It is pretty normal to have strong feelings about medical treatments, care and interventions. Because of those feelings, people in Lake Charles usually feel that it is important to make their own health care decisions. But what happens when someone is not in the position to make those choices? Here is where elder law may come into play.
A living will is an essential part of estate planning, especially for elderly men and women. Not to be confused with a will used for distributing property upon one’s death, a living will outlines preferences for medical treatments. Should that person become incapacitated or otherwise unable to make his or her own decisions, a designated individual can consult the living will and make decisions on the patient’s behalf.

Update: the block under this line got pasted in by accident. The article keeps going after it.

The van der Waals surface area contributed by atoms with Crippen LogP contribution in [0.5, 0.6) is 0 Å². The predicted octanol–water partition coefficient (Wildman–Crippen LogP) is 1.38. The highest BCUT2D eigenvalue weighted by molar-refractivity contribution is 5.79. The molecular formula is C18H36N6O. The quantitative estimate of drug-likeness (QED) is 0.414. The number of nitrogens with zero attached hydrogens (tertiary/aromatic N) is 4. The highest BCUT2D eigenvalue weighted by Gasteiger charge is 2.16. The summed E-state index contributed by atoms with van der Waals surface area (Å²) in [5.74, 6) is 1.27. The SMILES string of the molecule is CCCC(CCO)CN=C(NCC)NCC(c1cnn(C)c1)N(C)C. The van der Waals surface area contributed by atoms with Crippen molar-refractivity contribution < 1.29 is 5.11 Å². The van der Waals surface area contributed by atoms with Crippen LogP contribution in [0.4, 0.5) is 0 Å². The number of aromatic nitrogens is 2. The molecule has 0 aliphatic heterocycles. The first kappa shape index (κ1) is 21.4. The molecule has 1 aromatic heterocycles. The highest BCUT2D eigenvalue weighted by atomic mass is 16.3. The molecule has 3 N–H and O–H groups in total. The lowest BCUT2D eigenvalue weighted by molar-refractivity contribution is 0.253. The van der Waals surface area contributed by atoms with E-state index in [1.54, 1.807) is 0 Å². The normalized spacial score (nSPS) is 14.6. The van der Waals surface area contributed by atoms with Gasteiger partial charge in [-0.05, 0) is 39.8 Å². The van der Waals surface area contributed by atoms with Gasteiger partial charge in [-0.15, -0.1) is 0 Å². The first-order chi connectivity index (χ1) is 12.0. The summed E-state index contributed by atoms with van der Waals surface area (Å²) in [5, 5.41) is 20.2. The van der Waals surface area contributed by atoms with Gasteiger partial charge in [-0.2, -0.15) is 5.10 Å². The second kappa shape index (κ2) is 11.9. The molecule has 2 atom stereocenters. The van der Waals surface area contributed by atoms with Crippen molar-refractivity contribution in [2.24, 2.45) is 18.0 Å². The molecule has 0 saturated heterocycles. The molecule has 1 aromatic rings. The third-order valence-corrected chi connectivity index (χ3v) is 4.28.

People often choose to include their wishes regarding medical treatments that are meant to prolong life for patients with irreversible or terminal conditions. Someone can choose to limit those types of treatments, including things like invasive administration for hydration or nutrition. Measures that only provide necessary comfort are generally not found in found in living wills.
Living wills can be revoked at any time and for any reason. This means that people can revoke and create new living wills if they change their minds on certain treatments. It is also important that these documents are executed correctly so that they are enforceable under elder law. To avoid creating a living will that might not be valid, it could be helpful to speak with an experienced attorney in Lake Charles.